Taxodium distichum, like Metasequoia, is a deciduous conifer: unlike most cone-bearing trees, its changes color and drops its leaves in the fall. The feathery leaves are made of needles that appear two-ranked but are actually arranged spirally on branchlets.
The globular cones are covered with peltate scales.
Here are two bald cypresses side by side. The far one has turned red ahead of its neighbor.
Bald cypress has a conical shape when young. At maturity, it has a more cylindrical form with a rounded top. Bald cypress is also called swamp cypress because of its occurrence in low, wet land. When it grows near or in water, woody knobs protrude up from the roots. These "knees" were thought to help with oxygen intake, but the current dominant theory is that they help provide stability in loose substrates.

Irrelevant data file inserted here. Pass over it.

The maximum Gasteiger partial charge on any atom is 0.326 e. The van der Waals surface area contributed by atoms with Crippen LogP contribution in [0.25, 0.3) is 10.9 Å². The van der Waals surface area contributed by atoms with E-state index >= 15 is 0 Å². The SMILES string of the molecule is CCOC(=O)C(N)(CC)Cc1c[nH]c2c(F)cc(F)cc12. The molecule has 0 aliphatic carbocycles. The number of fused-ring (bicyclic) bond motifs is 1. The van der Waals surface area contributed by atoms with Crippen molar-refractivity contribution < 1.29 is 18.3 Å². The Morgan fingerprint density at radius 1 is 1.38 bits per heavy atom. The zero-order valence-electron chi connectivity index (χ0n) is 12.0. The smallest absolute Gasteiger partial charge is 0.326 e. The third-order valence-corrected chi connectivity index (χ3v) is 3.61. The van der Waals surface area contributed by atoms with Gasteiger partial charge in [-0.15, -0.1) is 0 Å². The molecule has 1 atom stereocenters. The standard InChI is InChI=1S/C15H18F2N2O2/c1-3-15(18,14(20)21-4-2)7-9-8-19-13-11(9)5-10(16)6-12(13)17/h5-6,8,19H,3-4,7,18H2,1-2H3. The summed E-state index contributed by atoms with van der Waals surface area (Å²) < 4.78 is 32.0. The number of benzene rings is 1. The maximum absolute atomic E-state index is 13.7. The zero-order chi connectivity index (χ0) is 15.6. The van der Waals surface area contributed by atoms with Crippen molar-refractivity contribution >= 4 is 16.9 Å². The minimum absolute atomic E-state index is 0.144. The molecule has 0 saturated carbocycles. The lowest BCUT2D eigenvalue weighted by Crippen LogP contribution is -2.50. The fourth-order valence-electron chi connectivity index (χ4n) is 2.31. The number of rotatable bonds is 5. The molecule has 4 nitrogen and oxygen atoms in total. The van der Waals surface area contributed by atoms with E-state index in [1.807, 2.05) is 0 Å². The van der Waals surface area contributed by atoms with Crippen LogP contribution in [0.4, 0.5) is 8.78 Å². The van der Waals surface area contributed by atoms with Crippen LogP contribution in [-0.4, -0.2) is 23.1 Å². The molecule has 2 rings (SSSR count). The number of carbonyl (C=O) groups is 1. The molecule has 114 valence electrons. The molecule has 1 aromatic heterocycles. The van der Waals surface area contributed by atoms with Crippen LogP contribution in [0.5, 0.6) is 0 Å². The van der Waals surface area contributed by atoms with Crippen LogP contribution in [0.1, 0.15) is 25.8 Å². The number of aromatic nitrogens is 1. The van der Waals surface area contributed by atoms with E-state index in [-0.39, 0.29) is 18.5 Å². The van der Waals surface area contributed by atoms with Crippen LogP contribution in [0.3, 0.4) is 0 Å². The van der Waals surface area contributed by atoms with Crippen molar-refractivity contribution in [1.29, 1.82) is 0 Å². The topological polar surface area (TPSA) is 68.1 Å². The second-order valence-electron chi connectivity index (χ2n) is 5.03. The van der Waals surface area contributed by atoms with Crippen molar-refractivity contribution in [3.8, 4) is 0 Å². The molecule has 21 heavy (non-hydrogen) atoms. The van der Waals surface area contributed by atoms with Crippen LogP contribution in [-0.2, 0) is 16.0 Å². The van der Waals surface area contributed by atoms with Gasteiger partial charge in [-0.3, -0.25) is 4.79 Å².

These cones are closer to maturity.
Behind each scale, there are two seeds. Although bald cypresses are known for their ability to live in flood-prone areas, seeds immersed in water will not germinate. Seedlings have to establish themselves in well-drained or saturated soil before they are able to survive in standing water.